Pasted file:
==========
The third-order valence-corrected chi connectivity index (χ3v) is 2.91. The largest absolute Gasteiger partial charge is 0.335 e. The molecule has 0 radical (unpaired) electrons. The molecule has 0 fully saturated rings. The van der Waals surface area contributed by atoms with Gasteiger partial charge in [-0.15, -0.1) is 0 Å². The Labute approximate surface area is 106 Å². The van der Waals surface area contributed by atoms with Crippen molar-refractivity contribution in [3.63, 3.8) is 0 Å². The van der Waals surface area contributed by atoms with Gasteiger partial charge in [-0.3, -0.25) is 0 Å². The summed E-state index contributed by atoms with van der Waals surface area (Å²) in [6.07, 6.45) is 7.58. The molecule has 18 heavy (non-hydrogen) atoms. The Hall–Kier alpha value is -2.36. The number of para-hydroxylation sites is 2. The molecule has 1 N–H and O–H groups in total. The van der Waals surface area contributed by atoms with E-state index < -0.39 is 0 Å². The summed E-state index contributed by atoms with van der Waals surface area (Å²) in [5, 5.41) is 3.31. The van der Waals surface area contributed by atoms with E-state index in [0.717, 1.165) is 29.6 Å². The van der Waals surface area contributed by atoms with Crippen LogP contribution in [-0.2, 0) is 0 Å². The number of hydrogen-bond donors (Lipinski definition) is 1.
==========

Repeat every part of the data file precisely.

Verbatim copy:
The third-order valence-corrected chi connectivity index (χ3v) is 2.91. The largest absolute Gasteiger partial charge is 0.335 e. The molecule has 0 radical (unpaired) electrons. The molecule has 0 fully saturated rings. The van der Waals surface area contributed by atoms with Gasteiger partial charge in [-0.15, -0.1) is 0 Å². The Labute approximate surface area is 106 Å². The van der Waals surface area contributed by atoms with Crippen molar-refractivity contribution in [3.63, 3.8) is 0 Å². The van der Waals surface area contributed by atoms with Gasteiger partial charge in [-0.3, -0.25) is 0 Å². The summed E-state index contributed by atoms with van der Waals surface area (Å²) in [6.07, 6.45) is 7.58. The molecule has 18 heavy (non-hydrogen) atoms. The Hall–Kier alpha value is -2.36. The number of para-hydroxylation sites is 2. The molecule has 1 N–H and O–H groups in total. The van der Waals surface area contributed by atoms with E-state index < -0.39 is 0 Å². The summed E-state index contributed by atoms with van der Waals surface area (Å²) in [5, 5.41) is 3.31. The van der Waals surface area contributed by atoms with E-state index in [0.717, 1.165) is 29.6 Å². The van der Waals surface area contributed by atoms with Crippen LogP contribution in [-0.2, 0) is 0 Å². The number of hydrogen-bond donors (Lipinski definition) is 1.